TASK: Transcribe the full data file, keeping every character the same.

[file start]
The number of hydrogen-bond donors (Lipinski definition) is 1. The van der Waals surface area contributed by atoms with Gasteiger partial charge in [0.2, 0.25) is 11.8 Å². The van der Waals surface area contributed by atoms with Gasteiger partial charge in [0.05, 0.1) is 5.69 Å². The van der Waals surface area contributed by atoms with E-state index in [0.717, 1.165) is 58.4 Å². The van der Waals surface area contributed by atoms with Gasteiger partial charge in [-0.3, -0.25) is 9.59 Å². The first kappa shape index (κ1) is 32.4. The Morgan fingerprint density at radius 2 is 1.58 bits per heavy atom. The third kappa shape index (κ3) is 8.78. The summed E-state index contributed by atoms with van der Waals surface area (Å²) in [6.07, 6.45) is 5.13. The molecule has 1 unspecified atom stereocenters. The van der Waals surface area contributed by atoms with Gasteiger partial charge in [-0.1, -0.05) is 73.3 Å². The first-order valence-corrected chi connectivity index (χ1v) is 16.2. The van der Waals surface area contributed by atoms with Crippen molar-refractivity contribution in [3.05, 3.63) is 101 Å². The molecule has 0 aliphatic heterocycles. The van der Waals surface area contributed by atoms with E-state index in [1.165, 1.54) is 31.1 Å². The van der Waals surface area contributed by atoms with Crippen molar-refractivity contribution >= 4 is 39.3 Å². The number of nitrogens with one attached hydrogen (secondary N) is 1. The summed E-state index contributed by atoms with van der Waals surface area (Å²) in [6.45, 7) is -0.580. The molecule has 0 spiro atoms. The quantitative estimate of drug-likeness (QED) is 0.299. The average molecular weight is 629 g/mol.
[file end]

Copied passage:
The number of hydrogen-bond donors (Lipinski definition) is 1. The van der Waals surface area contributed by atoms with Gasteiger partial charge in [0.2, 0.25) is 11.8 Å². The van der Waals surface area contributed by atoms with Gasteiger partial charge in [0.05, 0.1) is 5.69 Å². The van der Waals surface area contributed by atoms with E-state index in [0.717, 1.165) is 58.4 Å². The van der Waals surface area contributed by atoms with Gasteiger partial charge in [-0.3, -0.25) is 9.59 Å². The first kappa shape index (κ1) is 32.4. The Morgan fingerprint density at radius 2 is 1.58 bits per heavy atom. The third kappa shape index (κ3) is 8.78. The summed E-state index contributed by atoms with van der Waals surface area (Å²) in [6.07, 6.45) is 5.13. The molecule has 1 unspecified atom stereocenters. The van der Waals surface area contributed by atoms with Gasteiger partial charge in [-0.1, -0.05) is 73.3 Å². The first-order valence-corrected chi connectivity index (χ1v) is 16.2. The van der Waals surface area contributed by atoms with Crippen molar-refractivity contribution in [3.05, 3.63) is 101 Å². The molecule has 0 aliphatic heterocycles. The van der Waals surface area contributed by atoms with E-state index in [1.165, 1.54) is 31.1 Å². The van der Waals surface area contributed by atoms with Crippen molar-refractivity contribution >= 4 is 39.3 Å². The number of nitrogens with one attached hydrogen (secondary N) is 1. The summed E-state index contributed by atoms with van der Waals surface area (Å²) in [6.45, 7) is -0.580. The molecule has 0 spiro atoms. The quantitative estimate of drug-likeness (QED) is 0.299. The average molecular weight is 629 g/mol.